When photographing outdoors, you generally take the world as you find it, and you have very little control over the elements. You cannot control the weather. The terrain is a given. You certainly cannot control the skies or the clouds.
But when photographing seascapes there is one thing you can control, and that is the waves. At least, you can control the appearance of the waves. This is a fundamental difference between landscapes and seascapes.
In landscapes you have generally static ground and foreground elements, while in seascapes you are dealing with a fluid substance that is in constant motion. If you just treat a seascape as a landscape, you will get an ordinary photo, but with some attention to the waves you can get extraordinary pictures.
You can actually control the appearance of the waves in order to add just the right mood and interesting effects to your photos. It is actually very simple to do; it’s all about controlling your shutter speed. In general, the slower the shutter speed, the more calm and serene the water will appear, while a very fast shutter speed implies power and action.
In this article, I will walk you through some shutter speed ranges that you might try in your own seascape photography next time you are at the coast. So here are some tips to help you take better seascape photos:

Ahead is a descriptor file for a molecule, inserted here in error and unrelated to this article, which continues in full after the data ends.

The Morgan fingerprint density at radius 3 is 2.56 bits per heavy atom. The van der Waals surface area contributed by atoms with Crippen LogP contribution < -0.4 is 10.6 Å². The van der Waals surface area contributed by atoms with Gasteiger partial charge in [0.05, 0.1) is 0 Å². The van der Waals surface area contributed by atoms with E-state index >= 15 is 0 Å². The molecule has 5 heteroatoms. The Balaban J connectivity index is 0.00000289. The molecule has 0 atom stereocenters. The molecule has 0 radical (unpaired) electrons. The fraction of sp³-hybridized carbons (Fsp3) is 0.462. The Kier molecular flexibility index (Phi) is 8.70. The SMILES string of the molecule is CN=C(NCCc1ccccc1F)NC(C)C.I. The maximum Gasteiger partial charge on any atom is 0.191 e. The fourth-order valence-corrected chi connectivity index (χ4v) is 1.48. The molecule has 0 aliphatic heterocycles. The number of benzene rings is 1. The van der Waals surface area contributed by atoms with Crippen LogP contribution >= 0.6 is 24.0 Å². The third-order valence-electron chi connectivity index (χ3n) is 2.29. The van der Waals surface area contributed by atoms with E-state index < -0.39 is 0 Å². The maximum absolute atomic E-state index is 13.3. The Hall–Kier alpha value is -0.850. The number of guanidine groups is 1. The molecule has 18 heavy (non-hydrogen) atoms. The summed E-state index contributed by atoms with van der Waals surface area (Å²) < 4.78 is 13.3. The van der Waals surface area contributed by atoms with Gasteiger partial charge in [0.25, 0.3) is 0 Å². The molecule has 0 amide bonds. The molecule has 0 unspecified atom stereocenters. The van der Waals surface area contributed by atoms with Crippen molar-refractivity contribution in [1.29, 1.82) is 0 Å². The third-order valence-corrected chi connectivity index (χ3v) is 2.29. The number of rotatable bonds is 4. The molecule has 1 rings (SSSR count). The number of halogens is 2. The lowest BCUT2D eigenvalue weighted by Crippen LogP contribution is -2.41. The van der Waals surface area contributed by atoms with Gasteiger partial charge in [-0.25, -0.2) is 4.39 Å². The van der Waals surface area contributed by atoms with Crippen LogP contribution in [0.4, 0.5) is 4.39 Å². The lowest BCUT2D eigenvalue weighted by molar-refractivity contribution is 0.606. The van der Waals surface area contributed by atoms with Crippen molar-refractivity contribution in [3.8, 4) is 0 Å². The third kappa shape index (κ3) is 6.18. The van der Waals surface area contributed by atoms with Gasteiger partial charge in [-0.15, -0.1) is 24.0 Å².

#1 Minimal Gear Needed
To photograph moving water successfully at various speeds, you will not need much in the way of extra gear. Other than a camera, a tripod, and perhaps a remote shutter release, the only necessity is a neutral density filter.
It is best to have a few different strengths of neutral density filters. A 10-stop filter is a must, and from there I recommend adding a 3-stop and a 6-stop filter. In a pinch, remember that polarizing filters typically reduce the amount of light reaching the camera by two stops, so you can use a polarizer as well.
#2 Controlling Shutter Speed
Coastal pictures are all about controlling the shutter speed, and you will usually find yourself trying to slow down the shutter speed. If you are shooting in one of the automatic modes, this is a good opportunity for you to step up Manual (M) mode. Just set the shutter speed where you want it, then if you can get the proper exposure by changing the aperture settings, great. But if not, use your neutral density filter to cut down on amount of light entering the camera.
This is also a rare instance where you might consider Shutter Priority (Tv or S) mode. Once you set the shutter speed, the camera will set the aperture for you. Of course, you could also use Aperture Priority (Av) mode and set the aperture with an eye toward where the camera is setting the shutter speed.
When you get to the coast, take a few test shots, Keep an eye on the histogram to make sure your exposure settings work for the mood you are trying to create.
#3 Creating Flat Seas with Extremely Long Shutter Speeds (at least 10 seconds)
Most of my favorite seascapes were taken at shutter speeds of 10 seconds or more (sometimes a lot more). Under calm conditions this adds a sense of serenity to the seascape. Under other conditions the slow shutter speed can add some drama to the scene.
To accomplish this effect, you are probably going to need to use the 10-stop neutral density filter. If you are set up for a proper exposure before you put the filter on the lens, you will need to add 10 full stops of light to get the proper exposure once the lens is on the camera. If your camera is set up to adjust in 1/3-stop increments, that will mean 30 clicks (of your dial) of additional light.